I find myself continually confused so I'd vote for it!

### Shawn Brown

Shared publicly -In response to +Jesse Noller's

A survey of math notation that tends to confuse developers who've never formally studied math beyond high school in the US. This talk won't dive deeply into any one area but aims to provide a brief familiarity with various notations and how they would be represented in code.

- Open with a brief discussion of your background that demonstrates to the audience that you're a mathematical badass who understands this notation and has some passing familiarity with how notation sometimes differs from one discipline to another.

- This would be pretty simple as there are lots of one-to-one correlations that could be quickly shown using operators on Python's builtin "set" type.

- Show basic examples and then represent the same formulas using Python's builtin "complex" type.

- Explain the pieces and give a simple example (using comprehensions or loops).

- Incrementally change the index and upper/lower bounds and show these along side the incrementally changed Python implementations.

- Although related, capital-pi and integral notation are probably too much to go into but perhaps the simplest examples could be shown.

- Talk about how this is used to describe certain processes.

- Briefly explain O(1), O(n), O(log n), O(n^2), etc. and then show side-by-side code snippets (5-10 lines each) that exhibit each of the described behaviors.

Things that might be too tricky for a talk like this...

Propositional Calculus

Set-builder Notation

#Python #PyCon #PyCon2013

*"PyCon 2013 talks I'd like to see"*, I'd like to see the following (someone, please give this talk!):**Understanding Mathematical Notation With Python**A survey of math notation that tends to confuse developers who've never formally studied math beyond high school in the US. This talk won't dive deeply into any one area but aims to provide a brief familiarity with various notations and how they would be represented in code.

*Introduction*:- Open with a brief discussion of your background that demonstrates to the audience that you're a mathematical badass who understands this notation and has some passing familiarity with how notation sometimes differs from one discipline to another.

*Set Theory Symbols*:- This would be pretty simple as there are lots of one-to-one correlations that could be quickly shown using operators on Python's builtin "set" type.

*Complex Numbers*:- Show basic examples and then represent the same formulas using Python's builtin "complex" type.

*Capital-Sigma Notation (Σ)*:- Explain the pieces and give a simple example (using comprehensions or loops).

- Incrementally change the index and upper/lower bounds and show these along side the incrementally changed Python implementations.

- Although related, capital-pi and integral notation are probably too much to go into but perhaps the simplest examples could be shown.

*Big-O Notation*:- Talk about how this is used to describe certain processes.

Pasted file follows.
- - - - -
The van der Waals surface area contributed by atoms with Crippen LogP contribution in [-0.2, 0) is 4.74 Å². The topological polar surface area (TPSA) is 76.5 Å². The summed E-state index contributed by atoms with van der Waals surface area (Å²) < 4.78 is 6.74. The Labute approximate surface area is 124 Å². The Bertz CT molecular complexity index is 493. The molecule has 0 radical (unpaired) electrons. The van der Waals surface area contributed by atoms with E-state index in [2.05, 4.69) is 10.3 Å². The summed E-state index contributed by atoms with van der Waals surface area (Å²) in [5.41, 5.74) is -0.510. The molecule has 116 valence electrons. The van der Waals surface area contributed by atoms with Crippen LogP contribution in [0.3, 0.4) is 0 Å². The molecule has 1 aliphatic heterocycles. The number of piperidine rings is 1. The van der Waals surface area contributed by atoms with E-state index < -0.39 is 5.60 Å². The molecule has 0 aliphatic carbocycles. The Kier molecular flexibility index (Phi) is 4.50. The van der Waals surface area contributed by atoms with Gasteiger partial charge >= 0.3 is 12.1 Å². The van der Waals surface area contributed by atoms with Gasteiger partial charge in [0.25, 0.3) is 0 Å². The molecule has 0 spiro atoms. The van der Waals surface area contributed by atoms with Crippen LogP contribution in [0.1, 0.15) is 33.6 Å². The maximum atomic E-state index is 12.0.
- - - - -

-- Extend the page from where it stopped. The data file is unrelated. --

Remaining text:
- Briefly explain O(1), O(n), O(log n), O(n^2), etc. and then show side-by-side code snippets (5-10 lines each) that exhibit each of the described behaviors.

Things that might be too tricky for a talk like this...

Propositional Calculus

Set-builder Notation

#Python #PyCon #PyCon2013

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8 comments

Put enough mathematicians in the audience and run it as a teachme

+Tom Brander What do you find confusing?

+Shawn Brown Why don't you give this talk?

I could possibly be persuaded to propose a similar sort of talk (or a sister talk) if no one else is wants to give it and others are interested.

+Shawn Brown Why don't you give this talk?

I could possibly be persuaded to propose a similar sort of talk (or a sister talk) if no one else is wants to give it and others are interested.

Having not formally taken higher math the symboligy in most fields presents something of a hurdle, all that stuff that people use Latex to produce.. While I have learned some of it once it gets beyond basic L'm spending too much time decoding, and then if I'm lucky I can understand the terminology some of which gets pretty domain specific, and dense.

I don't have the background to give this talk by myself. At first I was thinking that an exploration of notation would be best presented by someone who is fluent in it. But I'm realizing that there's a danger of conflating the listeners' understanding of the notation with their understanding the math itself.

There's a lot of math I understand (and have implemented) for which I can't read the notation. +Christopher Swenson, want to co-present this with me? The scope might seem modest (limiting it to analysis of the notation itself) but there's plenty to fill a 30 minute spot.

There's a lot of math I understand (and have implemented) for which I can't read the notation. +Christopher Swenson, want to co-present this with me? The scope might seem modest (limiting it to analysis of the notation itself) but there's plenty to fill a 30 minute spot.

Sure, I'll co-present. This also got some gears moving in my head that made me think of a sister tutorial that I want to propose.

Since I'll have a two-month old baby by then, I'm not going to be able to give a talk. However, I did write up some notes in http://moshez.wordpress.com/2012/09/01/crash-course-in-mathematical-notation-for-programmers/ -- please use them if they seem helpful.

[Also, as a personal recommendation, don't start your talk by listing your street cred. It's hella boring for the audience...]

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